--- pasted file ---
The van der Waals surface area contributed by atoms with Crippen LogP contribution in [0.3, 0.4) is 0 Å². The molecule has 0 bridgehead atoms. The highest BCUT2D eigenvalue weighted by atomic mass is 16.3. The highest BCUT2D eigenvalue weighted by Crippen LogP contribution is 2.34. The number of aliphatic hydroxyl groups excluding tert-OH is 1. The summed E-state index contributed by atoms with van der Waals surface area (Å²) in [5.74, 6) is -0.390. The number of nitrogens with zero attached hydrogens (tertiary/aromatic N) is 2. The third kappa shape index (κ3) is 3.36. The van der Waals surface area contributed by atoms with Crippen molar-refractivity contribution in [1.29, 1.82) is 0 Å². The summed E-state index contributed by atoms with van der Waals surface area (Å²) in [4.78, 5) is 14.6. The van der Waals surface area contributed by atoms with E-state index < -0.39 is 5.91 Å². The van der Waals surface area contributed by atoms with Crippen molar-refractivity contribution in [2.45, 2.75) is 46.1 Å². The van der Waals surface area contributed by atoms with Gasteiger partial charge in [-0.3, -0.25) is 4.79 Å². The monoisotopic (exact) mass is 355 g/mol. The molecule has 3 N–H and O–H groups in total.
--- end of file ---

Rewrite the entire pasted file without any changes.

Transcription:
The van der Waals surface area contributed by atoms with Crippen LogP contribution in [0.3, 0.4) is 0 Å². The molecule has 0 bridgehead atoms. The highest BCUT2D eigenvalue weighted by atomic mass is 16.3. The highest BCUT2D eigenvalue weighted by Crippen LogP contribution is 2.34. The number of aliphatic hydroxyl groups excluding tert-OH is 1. The summed E-state index contributed by atoms with van der Waals surface area (Å²) in [5.74, 6) is -0.390. The number of nitrogens with zero attached hydrogens (tertiary/aromatic N) is 2. The third kappa shape index (κ3) is 3.36. The van der Waals surface area contributed by atoms with Crippen molar-refractivity contribution in [1.29, 1.82) is 0 Å². The summed E-state index contributed by atoms with van der Waals surface area (Å²) in [4.78, 5) is 14.6. The van der Waals surface area contributed by atoms with E-state index < -0.39 is 5.91 Å². The van der Waals surface area contributed by atoms with Crippen molar-refractivity contribution in [2.45, 2.75) is 46.1 Å². The van der Waals surface area contributed by atoms with Gasteiger partial charge in [-0.3, -0.25) is 4.79 Å². The monoisotopic (exact) mass is 355 g/mol. The molecule has 3 N–H and O–H groups in total.